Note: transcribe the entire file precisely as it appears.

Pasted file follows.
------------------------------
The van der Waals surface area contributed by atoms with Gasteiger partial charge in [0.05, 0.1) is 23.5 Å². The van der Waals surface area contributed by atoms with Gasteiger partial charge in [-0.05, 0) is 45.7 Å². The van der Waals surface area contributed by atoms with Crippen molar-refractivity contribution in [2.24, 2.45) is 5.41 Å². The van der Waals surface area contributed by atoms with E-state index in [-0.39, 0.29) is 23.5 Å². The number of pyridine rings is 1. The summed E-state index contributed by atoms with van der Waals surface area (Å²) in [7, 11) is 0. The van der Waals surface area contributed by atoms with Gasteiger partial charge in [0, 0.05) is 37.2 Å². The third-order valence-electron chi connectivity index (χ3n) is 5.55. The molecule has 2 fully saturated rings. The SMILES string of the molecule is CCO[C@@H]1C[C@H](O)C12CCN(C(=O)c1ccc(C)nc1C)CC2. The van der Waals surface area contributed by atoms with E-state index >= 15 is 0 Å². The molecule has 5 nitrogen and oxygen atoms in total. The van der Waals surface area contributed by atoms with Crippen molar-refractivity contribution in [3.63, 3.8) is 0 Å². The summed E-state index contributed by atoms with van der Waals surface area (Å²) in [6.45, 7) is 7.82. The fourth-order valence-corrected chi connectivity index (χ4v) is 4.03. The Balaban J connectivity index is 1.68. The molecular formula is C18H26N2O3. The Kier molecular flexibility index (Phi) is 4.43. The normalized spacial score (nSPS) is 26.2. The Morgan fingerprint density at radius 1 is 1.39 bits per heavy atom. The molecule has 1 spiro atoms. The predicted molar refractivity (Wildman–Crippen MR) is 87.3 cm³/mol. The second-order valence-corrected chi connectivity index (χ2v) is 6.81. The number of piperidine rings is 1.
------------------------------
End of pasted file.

The van der Waals surface area contributed by atoms with Gasteiger partial charge in [0.05, 0.1) is 23.5 Å². The van der Waals surface area contributed by atoms with Gasteiger partial charge in [-0.05, 0) is 45.7 Å². The van der Waals surface area contributed by atoms with Crippen molar-refractivity contribution in [2.24, 2.45) is 5.41 Å². The van der Waals surface area contributed by atoms with E-state index in [-0.39, 0.29) is 23.5 Å². The number of pyridine rings is 1. The summed E-state index contributed by atoms with van der Waals surface area (Å²) in [7, 11) is 0. The van der Waals surface area contributed by atoms with Gasteiger partial charge in [0, 0.05) is 37.2 Å². The third-order valence-electron chi connectivity index (χ3n) is 5.55. The molecule has 2 fully saturated rings. The SMILES string of the molecule is CCO[C@@H]1C[C@H](O)C12CCN(C(=O)c1ccc(C)nc1C)CC2. The van der Waals surface area contributed by atoms with E-state index >= 15 is 0 Å². The molecule has 5 nitrogen and oxygen atoms in total. The van der Waals surface area contributed by atoms with Crippen molar-refractivity contribution in [3.63, 3.8) is 0 Å². The summed E-state index contributed by atoms with van der Waals surface area (Å²) in [6.45, 7) is 7.82. The fourth-order valence-corrected chi connectivity index (χ4v) is 4.03. The Balaban J connectivity index is 1.68. The molecular formula is C18H26N2O3. The Kier molecular flexibility index (Phi) is 4.43. The normalized spacial score (nSPS) is 26.2. The Morgan fingerprint density at radius 1 is 1.39 bits per heavy atom. The molecule has 1 spiro atoms. The predicted molar refractivity (Wildman–Crippen MR) is 87.3 cm³/mol. The second-order valence-corrected chi connectivity index (χ2v) is 6.81. The number of piperidine rings is 1.